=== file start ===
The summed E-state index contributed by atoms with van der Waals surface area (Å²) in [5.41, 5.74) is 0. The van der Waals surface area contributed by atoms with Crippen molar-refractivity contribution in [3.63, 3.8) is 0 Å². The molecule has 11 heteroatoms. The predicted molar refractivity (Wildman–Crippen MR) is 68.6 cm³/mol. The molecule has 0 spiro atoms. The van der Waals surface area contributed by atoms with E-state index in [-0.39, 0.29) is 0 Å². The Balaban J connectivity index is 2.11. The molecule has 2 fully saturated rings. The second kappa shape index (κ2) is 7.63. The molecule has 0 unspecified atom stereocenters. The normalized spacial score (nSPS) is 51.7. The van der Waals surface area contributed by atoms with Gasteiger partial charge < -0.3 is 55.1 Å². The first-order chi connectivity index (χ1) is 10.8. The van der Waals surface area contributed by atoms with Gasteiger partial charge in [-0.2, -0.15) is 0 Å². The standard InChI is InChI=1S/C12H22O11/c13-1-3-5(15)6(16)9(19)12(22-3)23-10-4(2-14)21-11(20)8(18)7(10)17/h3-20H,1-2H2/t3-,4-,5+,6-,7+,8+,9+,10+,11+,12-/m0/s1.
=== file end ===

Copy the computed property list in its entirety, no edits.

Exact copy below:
The summed E-state index contributed by atoms with van der Waals surface area (Å²) in [5.41, 5.74) is 0. The van der Waals surface area contributed by atoms with Crippen molar-refractivity contribution in [3.63, 3.8) is 0 Å². The molecule has 11 heteroatoms. The predicted molar refractivity (Wildman–Crippen MR) is 68.6 cm³/mol. The molecule has 0 spiro atoms. The van der Waals surface area contributed by atoms with E-state index in [-0.39, 0.29) is 0 Å². The Balaban J connectivity index is 2.11. The molecule has 2 fully saturated rings. The second kappa shape index (κ2) is 7.63. The molecule has 0 unspecified atom stereocenters. The normalized spacial score (nSPS) is 51.7. The van der Waals surface area contributed by atoms with Gasteiger partial charge < -0.3 is 55.1 Å². The first-order chi connectivity index (χ1) is 10.8. The van der Waals surface area contributed by atoms with Gasteiger partial charge in [-0.2, -0.15) is 0 Å². The standard InChI is InChI=1S/C12H22O11/c13-1-3-5(15)6(16)9(19)12(22-3)23-10-4(2-14)21-11(20)8(18)7(10)17/h3-20H,1-2H2/t3-,4-,5+,6-,7+,8+,9+,10+,11+,12-/m0/s1.